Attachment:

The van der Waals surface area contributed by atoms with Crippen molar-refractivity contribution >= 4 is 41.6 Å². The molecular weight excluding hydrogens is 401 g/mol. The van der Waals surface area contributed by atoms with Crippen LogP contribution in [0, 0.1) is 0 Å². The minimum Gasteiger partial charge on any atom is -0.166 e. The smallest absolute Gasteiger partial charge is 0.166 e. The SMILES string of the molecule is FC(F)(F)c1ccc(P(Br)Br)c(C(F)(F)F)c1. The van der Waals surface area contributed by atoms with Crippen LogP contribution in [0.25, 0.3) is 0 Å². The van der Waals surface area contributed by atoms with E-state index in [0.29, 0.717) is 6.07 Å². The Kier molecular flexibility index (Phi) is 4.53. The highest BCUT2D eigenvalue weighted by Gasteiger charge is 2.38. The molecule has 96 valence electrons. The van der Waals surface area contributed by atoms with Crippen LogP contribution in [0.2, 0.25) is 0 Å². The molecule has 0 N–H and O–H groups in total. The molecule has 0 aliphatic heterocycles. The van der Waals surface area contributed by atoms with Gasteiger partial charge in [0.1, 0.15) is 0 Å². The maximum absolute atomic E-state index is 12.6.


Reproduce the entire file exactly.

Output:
The van der Waals surface area contributed by atoms with Crippen molar-refractivity contribution >= 4 is 41.6 Å². The molecular weight excluding hydrogens is 401 g/mol. The van der Waals surface area contributed by atoms with Crippen LogP contribution in [0, 0.1) is 0 Å². The minimum Gasteiger partial charge on any atom is -0.166 e. The smallest absolute Gasteiger partial charge is 0.166 e. The SMILES string of the molecule is FC(F)(F)c1ccc(P(Br)Br)c(C(F)(F)F)c1. The van der Waals surface area contributed by atoms with Crippen LogP contribution in [0.25, 0.3) is 0 Å². The van der Waals surface area contributed by atoms with E-state index in [0.29, 0.717) is 6.07 Å². The Kier molecular flexibility index (Phi) is 4.53. The highest BCUT2D eigenvalue weighted by Gasteiger charge is 2.38. The molecule has 96 valence electrons. The van der Waals surface area contributed by atoms with Crippen LogP contribution in [0.2, 0.25) is 0 Å². The molecule has 0 N–H and O–H groups in total. The molecule has 0 aliphatic heterocycles. The van der Waals surface area contributed by atoms with Gasteiger partial charge in [0.1, 0.15) is 0 Å². The maximum absolute atomic E-state index is 12.6.